The temple of the Hall of Heroes is the final resting place of many fabled Redguard gallants of yesteryear, and now it is to be the graveyard of the Seventh Legion’s ambitious Hammerfell incursion; or so it is expected. Indeed, so confident that this is indeed the Magus-General Septima Tharn’s last stand, that High King Emeric himself has rushed here to lead the final charge to drive the Imperials from the Bangkorai sands. No doubt he has one eye on the history books, but alas like all vain men he may have suffered a moment of unreasonable confidence.
The scouts warn us that the Seventh Legion have been here for several weeks and are now well dug in, and some have even reported they may have spotted daedra within the temple itself. Why here? Why at this ancient crypt? Why does this feels so much like a trap?
Throughout Her northern campaign Septima Tharn has proved herself a masterful and cunning tactician. Capturing the indomitable Bangkorai Garrison, and almost sweeping the entire region with but a single legion. We may have the numbers and the fresher troop, but we cannot underestimate Tharn’s artifice, for whilst a dagger might not be as large and destructive as a greatsword, in the hands of a skilled nightblade its edge cuts thrice as deep.
There was a saying back in the Imperial city, ‘The only thing sharper then an assassins blade is a Tharn’s tongue’.
One moment we stand ready to storm the temple, the next by Septima Tharn’s foul magics, the King’s entire retinue lays dead about and Emeric himself is made prisoner. And yet, whether for arrogance, sheer temerity, or a brilliant gambit I cannot yet see, she left one standing… me.
On such moments of unreasonable confidence do entire kingdoms stand or fall.
I come across a small ransacked campsite in the middle of nowhere. The locals call this area Ash’abahs’ Oasis, despite the fact that there is no water in sight, and the bodies I find scattered about do not look to me like those of Redguards. Perhaps the misnomer is deliberate, for it is a scornful name for such a barren waste, and the Ash’abah are still held in unjust disdain throughout Hammerfell.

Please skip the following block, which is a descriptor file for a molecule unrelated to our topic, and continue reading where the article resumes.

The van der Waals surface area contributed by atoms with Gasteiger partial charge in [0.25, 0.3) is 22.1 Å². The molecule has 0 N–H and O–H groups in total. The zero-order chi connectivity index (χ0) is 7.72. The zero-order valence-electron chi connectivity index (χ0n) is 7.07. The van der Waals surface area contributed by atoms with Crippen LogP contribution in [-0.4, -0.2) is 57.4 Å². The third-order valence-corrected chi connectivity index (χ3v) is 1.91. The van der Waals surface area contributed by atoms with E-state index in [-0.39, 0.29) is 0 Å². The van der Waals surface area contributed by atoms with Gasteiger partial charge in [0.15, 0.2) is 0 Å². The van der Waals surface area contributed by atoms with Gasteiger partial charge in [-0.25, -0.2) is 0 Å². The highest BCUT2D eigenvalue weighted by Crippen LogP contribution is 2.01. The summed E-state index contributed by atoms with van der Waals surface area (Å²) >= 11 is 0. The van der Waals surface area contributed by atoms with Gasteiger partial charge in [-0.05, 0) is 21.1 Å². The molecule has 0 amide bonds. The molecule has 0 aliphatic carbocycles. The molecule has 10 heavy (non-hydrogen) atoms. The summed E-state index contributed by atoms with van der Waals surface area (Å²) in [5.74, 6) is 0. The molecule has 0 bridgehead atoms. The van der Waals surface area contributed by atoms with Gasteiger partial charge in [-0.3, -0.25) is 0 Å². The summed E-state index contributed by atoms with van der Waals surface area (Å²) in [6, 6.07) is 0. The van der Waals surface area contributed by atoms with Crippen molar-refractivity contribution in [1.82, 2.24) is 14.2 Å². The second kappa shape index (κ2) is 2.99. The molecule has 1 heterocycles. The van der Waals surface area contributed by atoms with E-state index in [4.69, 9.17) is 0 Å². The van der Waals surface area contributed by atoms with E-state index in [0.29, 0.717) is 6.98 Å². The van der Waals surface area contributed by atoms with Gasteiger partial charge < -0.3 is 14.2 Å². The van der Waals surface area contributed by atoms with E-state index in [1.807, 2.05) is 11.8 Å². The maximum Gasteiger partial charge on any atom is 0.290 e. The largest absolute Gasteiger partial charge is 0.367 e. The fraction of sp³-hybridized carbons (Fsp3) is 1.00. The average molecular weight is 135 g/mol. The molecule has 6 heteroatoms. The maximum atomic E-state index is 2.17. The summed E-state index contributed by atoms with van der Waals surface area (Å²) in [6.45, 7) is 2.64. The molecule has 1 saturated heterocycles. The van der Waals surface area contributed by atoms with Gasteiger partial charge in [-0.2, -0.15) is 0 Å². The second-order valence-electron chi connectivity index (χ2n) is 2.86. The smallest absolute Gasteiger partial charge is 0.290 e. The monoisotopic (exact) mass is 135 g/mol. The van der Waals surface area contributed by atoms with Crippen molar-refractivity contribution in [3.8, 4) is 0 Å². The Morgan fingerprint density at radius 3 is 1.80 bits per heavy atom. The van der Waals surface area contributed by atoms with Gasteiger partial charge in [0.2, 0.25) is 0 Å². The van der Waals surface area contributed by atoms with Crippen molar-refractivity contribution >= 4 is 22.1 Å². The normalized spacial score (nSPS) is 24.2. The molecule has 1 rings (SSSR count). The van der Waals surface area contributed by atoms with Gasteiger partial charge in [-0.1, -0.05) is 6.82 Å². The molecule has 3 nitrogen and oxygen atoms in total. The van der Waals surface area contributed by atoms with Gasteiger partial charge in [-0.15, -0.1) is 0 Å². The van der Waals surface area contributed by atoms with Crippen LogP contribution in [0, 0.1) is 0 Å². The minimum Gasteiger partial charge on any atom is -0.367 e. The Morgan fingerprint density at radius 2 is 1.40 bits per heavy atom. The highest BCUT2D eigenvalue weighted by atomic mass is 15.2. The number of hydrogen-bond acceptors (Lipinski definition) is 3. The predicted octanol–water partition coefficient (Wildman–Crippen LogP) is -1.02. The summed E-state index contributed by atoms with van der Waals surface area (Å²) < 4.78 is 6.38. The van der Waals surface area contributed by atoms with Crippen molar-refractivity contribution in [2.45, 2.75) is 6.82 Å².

The orgres that ransacked this camp are still here plundering through what is left of the tents. As tall as they are broad, their muscles bulge under their thick blue leathery skin. They lumber ungainly, hunched at the shoulders, which leads many people to mistakenly mark them as being slow. But I have seen an ogre run as fast as a guar when in pursuit, and climb a mountain as nimbly as a goat when pursued.
The closer you get to an orge the more noisome becomes the reek of rancid meat, yet despite this stomach-churning stench, they seem to rely most heavily upon their sense of smell. Indeed, as I approach the ogre it sniffs the air and slowly turns to peer at me from under its protuberant brow, and bellows a challenge full of spite, malice, and putrid fetor.
One of the largest and most feracious mines in all of Hammerfell, the yield of Onsi’s Breath is said to have kept the Redguard of Bangkorai armed and armoured for generations. Named after the Yokudan warrior god who was said to have taught the Ra Gada how to turn their knives into swords, rather curiously it was up until recently run by a Nord.
Now however it is under the control of soldiers from the Seventh Legion. Without the numbers or knowledge to work the mine themselves, the Imperials have began press-ganging unfortunate locals and wayfarers on the southern roads, and forcing the aforementioned foreman to keep the mine running for them.
Liberating the mine would certainly further blunt Septima Tharn’s Bangkorai ambitions, but perhaps more importantly, it would also ensure that in our final push against the Seventh Legion we aren’t caught in the barbed maw of a duneripper between two camps of Imperials at Onsi’s Breath and the Hall of Heroes.